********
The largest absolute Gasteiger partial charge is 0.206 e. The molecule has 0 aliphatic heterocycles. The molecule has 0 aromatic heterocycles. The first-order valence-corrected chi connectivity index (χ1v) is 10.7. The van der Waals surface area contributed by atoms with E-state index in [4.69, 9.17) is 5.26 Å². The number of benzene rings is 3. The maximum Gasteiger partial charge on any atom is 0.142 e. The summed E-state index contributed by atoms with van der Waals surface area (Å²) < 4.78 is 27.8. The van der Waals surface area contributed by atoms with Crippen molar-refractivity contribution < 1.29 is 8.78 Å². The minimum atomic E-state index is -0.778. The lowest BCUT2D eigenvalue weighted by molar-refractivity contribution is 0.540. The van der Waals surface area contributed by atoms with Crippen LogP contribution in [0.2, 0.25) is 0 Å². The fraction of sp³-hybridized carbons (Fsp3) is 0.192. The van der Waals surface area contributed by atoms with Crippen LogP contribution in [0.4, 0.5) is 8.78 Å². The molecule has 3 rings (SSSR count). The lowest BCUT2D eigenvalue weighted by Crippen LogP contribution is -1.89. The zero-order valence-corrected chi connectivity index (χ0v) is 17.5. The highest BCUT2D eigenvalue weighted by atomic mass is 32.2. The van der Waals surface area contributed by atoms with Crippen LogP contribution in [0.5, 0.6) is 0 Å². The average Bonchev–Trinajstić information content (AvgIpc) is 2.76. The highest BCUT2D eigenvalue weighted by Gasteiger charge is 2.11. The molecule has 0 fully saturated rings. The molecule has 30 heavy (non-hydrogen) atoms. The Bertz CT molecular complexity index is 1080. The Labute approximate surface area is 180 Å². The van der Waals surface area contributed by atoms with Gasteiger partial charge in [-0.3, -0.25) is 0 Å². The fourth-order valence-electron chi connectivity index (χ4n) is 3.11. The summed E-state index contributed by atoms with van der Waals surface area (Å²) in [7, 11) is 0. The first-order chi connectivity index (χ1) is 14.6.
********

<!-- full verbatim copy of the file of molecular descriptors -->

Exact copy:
The largest absolute Gasteiger partial charge is 0.206 e. The molecule has 0 aliphatic heterocycles. The molecule has 0 aromatic heterocycles. The first-order valence-corrected chi connectivity index (χ1v) is 10.7. The van der Waals surface area contributed by atoms with E-state index in [4.69, 9.17) is 5.26 Å². The number of benzene rings is 3. The maximum Gasteiger partial charge on any atom is 0.142 e. The summed E-state index contributed by atoms with van der Waals surface area (Å²) < 4.78 is 27.8. The van der Waals surface area contributed by atoms with Crippen molar-refractivity contribution < 1.29 is 8.78 Å². The minimum atomic E-state index is -0.778. The lowest BCUT2D eigenvalue weighted by molar-refractivity contribution is 0.540. The van der Waals surface area contributed by atoms with Crippen LogP contribution in [0.2, 0.25) is 0 Å². The fraction of sp³-hybridized carbons (Fsp3) is 0.192. The van der Waals surface area contributed by atoms with Crippen LogP contribution in [0.4, 0.5) is 8.78 Å². The molecule has 3 rings (SSSR count). The lowest BCUT2D eigenvalue weighted by Crippen LogP contribution is -1.89. The zero-order valence-corrected chi connectivity index (χ0v) is 17.5. The highest BCUT2D eigenvalue weighted by atomic mass is 32.2. The van der Waals surface area contributed by atoms with Crippen LogP contribution in [0.5, 0.6) is 0 Å². The average Bonchev–Trinajstić information content (AvgIpc) is 2.76. The highest BCUT2D eigenvalue weighted by Gasteiger charge is 2.11. The molecule has 0 fully saturated rings. The molecule has 30 heavy (non-hydrogen) atoms. The Bertz CT molecular complexity index is 1080. The Labute approximate surface area is 180 Å². The van der Waals surface area contributed by atoms with Gasteiger partial charge in [-0.3, -0.25) is 0 Å². The fourth-order valence-electron chi connectivity index (χ4n) is 3.11. The summed E-state index contributed by atoms with van der Waals surface area (Å²) in [7, 11) is 0. The first-order chi connectivity index (χ1) is 14.6.